Most investors know that Toyota Motors (TM) is the world’s biggest manufacturer of hybrid electric vehicles, or HEVs. Since 1997, Toyota has sold over two million cars using its Hybrid Synergy Drive® and earned a sterling reputation for fuel efficiency and customer satisfaction. What many don’t realize is that Toyota is also the world’s biggest manufacturer of advanced automotive battery packs. Toyota entered the battery business in 1996 when it bought a 40% interest in Panasonic EV Energy, a joint venture company that was formed to make NiMH batteries and battery packs for the Prius. Over time, Toyota gradually increased its stake to 80.5% and Panasonic bought a controlling interest in Sanyo. In June of this year, Panasonic EV Energy changed its name to Primearth EV Energy, presumably to reduce confusion over the fact that Toyota made Panasonic branded batteries while Panasonic made Sanyo branded batteries.
Historically Toyota has been quite conservative about the potential use of lithium-ion batteries in vehicles and has unequivocally stood by NiMH for its HEV lines, primarily because of battery cost concerns. Despite its dominant position in the HEV markets, Toyota has been quietly developing lithium-ion batteries for plug-in hybrid vehicle, or PHV, systems and late last year it launched a three year program to deploy and test a 600 vehicle plug-in fleet in Japan, North America and Europe. Last week a reader sent me a link to Toyota’s ESQ Communications, an easy to navigate, feature-rich and informative website filled with straight talk and balanced information to help consumers and investors separate hype from reality in the battery and plug-in vehicle space. I think the ESQ Communications website is a “must read” for every investor that’s interested in the advanced automotive battery and electric vehicle sectors. It’s short on hype, glittering generalities and promises of an all-electric future, but the depth and accuracy will surprise if not shock some of the more ardent EV advocates that frequently comment on this blog.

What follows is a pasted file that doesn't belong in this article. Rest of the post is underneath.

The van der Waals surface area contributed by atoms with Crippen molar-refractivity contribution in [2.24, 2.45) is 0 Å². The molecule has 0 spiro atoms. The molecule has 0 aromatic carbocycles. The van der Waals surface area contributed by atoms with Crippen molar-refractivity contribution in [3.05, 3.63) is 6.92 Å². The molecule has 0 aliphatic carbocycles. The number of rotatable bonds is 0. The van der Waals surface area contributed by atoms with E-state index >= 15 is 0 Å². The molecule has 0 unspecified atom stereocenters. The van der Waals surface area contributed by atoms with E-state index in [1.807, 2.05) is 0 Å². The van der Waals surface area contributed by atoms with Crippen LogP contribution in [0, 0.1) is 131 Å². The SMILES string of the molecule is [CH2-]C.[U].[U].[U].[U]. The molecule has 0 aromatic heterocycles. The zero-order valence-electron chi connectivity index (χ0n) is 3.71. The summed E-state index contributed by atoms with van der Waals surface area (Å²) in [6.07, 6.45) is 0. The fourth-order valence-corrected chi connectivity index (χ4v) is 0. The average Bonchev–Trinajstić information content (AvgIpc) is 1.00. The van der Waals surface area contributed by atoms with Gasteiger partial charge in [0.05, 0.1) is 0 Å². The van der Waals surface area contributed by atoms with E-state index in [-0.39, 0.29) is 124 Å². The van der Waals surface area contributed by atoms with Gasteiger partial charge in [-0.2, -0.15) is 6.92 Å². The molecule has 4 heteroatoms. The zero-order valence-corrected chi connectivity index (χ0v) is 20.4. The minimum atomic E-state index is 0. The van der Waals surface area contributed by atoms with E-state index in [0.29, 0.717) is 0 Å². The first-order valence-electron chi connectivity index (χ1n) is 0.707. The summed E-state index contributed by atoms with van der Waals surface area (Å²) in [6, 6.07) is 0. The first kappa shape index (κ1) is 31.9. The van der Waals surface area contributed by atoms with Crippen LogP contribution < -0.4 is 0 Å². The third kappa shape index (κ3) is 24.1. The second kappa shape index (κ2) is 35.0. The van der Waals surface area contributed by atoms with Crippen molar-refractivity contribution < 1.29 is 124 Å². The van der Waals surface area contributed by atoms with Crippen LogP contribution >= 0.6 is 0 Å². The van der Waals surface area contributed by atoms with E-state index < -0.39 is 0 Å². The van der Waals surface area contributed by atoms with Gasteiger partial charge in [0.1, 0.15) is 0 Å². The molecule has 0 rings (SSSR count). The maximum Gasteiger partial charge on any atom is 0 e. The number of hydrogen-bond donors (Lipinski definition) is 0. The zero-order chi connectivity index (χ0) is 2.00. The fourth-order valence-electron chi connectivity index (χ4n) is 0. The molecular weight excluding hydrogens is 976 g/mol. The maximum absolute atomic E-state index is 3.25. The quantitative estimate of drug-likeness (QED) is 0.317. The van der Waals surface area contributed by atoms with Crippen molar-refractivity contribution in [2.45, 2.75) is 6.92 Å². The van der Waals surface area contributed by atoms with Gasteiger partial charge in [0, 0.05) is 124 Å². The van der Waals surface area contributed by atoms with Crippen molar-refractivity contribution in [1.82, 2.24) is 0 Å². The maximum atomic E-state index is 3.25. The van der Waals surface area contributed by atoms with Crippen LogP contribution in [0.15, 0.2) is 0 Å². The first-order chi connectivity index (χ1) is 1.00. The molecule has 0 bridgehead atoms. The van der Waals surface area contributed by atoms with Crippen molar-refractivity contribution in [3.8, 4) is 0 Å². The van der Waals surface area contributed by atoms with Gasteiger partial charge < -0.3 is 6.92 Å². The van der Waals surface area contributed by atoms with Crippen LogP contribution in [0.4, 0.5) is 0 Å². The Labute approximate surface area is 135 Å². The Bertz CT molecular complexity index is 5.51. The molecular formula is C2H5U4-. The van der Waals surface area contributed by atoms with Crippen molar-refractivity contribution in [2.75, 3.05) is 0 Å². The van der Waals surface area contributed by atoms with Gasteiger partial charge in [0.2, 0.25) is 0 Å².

The first big surprise is that the Plug-in Prius is a PHV-13, meaning that it has 13 miles of electric drive range as opposed to the 40-mile range of the GM Volt, the 80-mile range of the Nissan Leaf and the 200-mile range of the Tesla Roadster. On the FAQ page for the Prius PHV, Toyota explains the reasons as follows:
“Toyota is of the belief that the smaller the battery in a PHV the better, both from a total lifecycle assessment (carbon footprint) point of view, as well as a cost point of view. Research has shown that plug-in hybrid vehicles with smaller batteries, charged frequently (every 20 miles or less) with average U.S. electricity produce less green house gas emissions than conventional hybrid vehicles. (according to a 2009 Carnegie Melon University study). And as battery size increases, so does the battery cost resulting in higher overall vehicle cost.”
The second big surprise is that with over two million HEVs on the road, Toyota doesn’t believe it knows enough about how PHVs will perform in the hands of ordinary people. So instead of simply launching a product and praying for the best, Toyota plans to conduct a three-year test of clustered fleets in a variety of locations and publish detailed performance data to inform potential customers instead of treating them like lab rats. The FAQ page for the Prius PHV explains the reasons as follows: